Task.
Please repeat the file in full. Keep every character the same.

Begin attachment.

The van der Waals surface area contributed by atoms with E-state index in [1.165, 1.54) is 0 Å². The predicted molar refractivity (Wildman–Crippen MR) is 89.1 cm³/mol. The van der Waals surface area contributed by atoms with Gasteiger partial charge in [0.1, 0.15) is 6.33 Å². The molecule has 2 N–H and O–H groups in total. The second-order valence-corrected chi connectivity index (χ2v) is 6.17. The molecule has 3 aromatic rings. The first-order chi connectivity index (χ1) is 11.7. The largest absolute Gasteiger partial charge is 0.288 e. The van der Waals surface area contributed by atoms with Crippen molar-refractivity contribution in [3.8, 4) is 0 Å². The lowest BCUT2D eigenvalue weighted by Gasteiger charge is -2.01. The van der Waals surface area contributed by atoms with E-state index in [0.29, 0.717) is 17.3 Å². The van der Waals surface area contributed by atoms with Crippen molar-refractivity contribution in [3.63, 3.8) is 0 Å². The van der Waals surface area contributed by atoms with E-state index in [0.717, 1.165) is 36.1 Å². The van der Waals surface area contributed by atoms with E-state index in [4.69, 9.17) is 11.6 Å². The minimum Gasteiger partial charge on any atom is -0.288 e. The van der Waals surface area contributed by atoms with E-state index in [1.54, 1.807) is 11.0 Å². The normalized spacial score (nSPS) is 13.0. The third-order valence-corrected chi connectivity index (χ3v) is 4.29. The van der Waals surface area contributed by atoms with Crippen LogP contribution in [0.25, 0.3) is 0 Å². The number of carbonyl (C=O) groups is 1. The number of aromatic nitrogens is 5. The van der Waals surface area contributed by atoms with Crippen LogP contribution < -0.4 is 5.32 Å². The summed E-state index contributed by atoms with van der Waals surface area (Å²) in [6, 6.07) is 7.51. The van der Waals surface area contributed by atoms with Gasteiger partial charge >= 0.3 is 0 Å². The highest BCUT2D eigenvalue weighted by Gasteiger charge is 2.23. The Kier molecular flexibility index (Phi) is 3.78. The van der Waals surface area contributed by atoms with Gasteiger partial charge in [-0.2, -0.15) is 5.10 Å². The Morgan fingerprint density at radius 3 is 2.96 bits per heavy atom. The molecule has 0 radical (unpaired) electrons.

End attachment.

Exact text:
The van der Waals surface area contributed by atoms with E-state index in [1.165, 1.54) is 0 Å². The predicted molar refractivity (Wildman–Crippen MR) is 89.1 cm³/mol. The van der Waals surface area contributed by atoms with Gasteiger partial charge in [0.1, 0.15) is 6.33 Å². The molecule has 2 N–H and O–H groups in total. The second-order valence-corrected chi connectivity index (χ2v) is 6.17. The molecule has 3 aromatic rings. The first-order chi connectivity index (χ1) is 11.7. The largest absolute Gasteiger partial charge is 0.288 e. The van der Waals surface area contributed by atoms with Crippen molar-refractivity contribution in [3.8, 4) is 0 Å². The lowest BCUT2D eigenvalue weighted by Gasteiger charge is -2.01. The van der Waals surface area contributed by atoms with E-state index in [0.29, 0.717) is 17.3 Å². The van der Waals surface area contributed by atoms with Crippen molar-refractivity contribution in [3.63, 3.8) is 0 Å². The van der Waals surface area contributed by atoms with E-state index in [0.717, 1.165) is 36.1 Å². The van der Waals surface area contributed by atoms with E-state index in [4.69, 9.17) is 11.6 Å². The minimum Gasteiger partial charge on any atom is -0.288 e. The van der Waals surface area contributed by atoms with E-state index in [1.54, 1.807) is 11.0 Å². The normalized spacial score (nSPS) is 13.0. The third-order valence-corrected chi connectivity index (χ3v) is 4.29. The van der Waals surface area contributed by atoms with Crippen LogP contribution in [0.25, 0.3) is 0 Å². The number of carbonyl (C=O) groups is 1. The number of aromatic nitrogens is 5. The van der Waals surface area contributed by atoms with Crippen LogP contribution < -0.4 is 5.32 Å². The summed E-state index contributed by atoms with van der Waals surface area (Å²) in [6, 6.07) is 7.51. The van der Waals surface area contributed by atoms with Gasteiger partial charge >= 0.3 is 0 Å². The highest BCUT2D eigenvalue weighted by Gasteiger charge is 2.23. The Kier molecular flexibility index (Phi) is 3.78. The van der Waals surface area contributed by atoms with Gasteiger partial charge in [-0.2, -0.15) is 5.10 Å². The Morgan fingerprint density at radius 3 is 2.96 bits per heavy atom. The molecule has 0 radical (unpaired) electrons.